In Exeter, the average house price (£216,548) stands at 9.3 times average earnings (£23,327). It means an income of £49,497 is required for an 80 per cent mortgage, according to the report.
In rural and coastal areas, the situation is even worse. With beauty spots commanding premium house prices and attracting wealthy second home owners, spiralling prices are forcing young people to move elsewhere.
In East Devon, the ratio of house prices to incomes is 11.2, with the average salary of £22,870 dwarfed by the average house price of £256,312.
The most unaffordable areas in the South West include the South Hams, where the average house price of £304,012 is 13.5 times the average salary of £22,443.
As more people in the region are priced out of buying a home, the number of private renters is increasing. As well as having short-term contracts that offer little stability, private renters in the South West are spending over a third (35 per cent) of their earnings on rent – the third highest rent-to-income ratio in the country.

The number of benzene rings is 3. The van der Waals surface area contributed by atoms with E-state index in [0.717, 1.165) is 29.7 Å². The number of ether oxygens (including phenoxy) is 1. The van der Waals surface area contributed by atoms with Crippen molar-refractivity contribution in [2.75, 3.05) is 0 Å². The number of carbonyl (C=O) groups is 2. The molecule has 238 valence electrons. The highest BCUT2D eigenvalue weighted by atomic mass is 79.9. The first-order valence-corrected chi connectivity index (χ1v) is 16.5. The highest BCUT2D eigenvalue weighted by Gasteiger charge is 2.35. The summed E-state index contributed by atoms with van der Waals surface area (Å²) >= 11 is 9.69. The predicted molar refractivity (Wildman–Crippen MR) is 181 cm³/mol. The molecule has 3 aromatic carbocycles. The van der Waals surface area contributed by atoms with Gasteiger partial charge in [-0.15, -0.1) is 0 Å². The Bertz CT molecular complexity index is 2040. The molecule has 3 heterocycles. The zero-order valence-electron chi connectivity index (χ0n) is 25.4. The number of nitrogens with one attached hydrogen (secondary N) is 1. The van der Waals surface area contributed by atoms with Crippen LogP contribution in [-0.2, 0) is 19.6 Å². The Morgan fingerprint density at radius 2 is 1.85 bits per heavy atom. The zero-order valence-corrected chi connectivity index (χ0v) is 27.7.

In Exeter average private sector rents stand at £840 a month, compared to £687 in East Devon, £582 in Torbay and £563 in Plymouth.
To fix the housing crisis in the South West, the National Housing Federation says an increase in the supply of homes is urgently needed.
Over the next 20 years, 439,000 new households are expected to form in the region. At the current rate of house building, that would leave a shortfall of almost 200,000 by 2031.
Jenny Allen, external affairs manager for the South West at the National Housing Federation, said: “Spiralling house prices and low, stagnant wages are changing the nature of many towns and villages in the South West as many young people and key workers are forced to move elsewhere to set up home. New affordable homes are vital for the stability of communities across the region.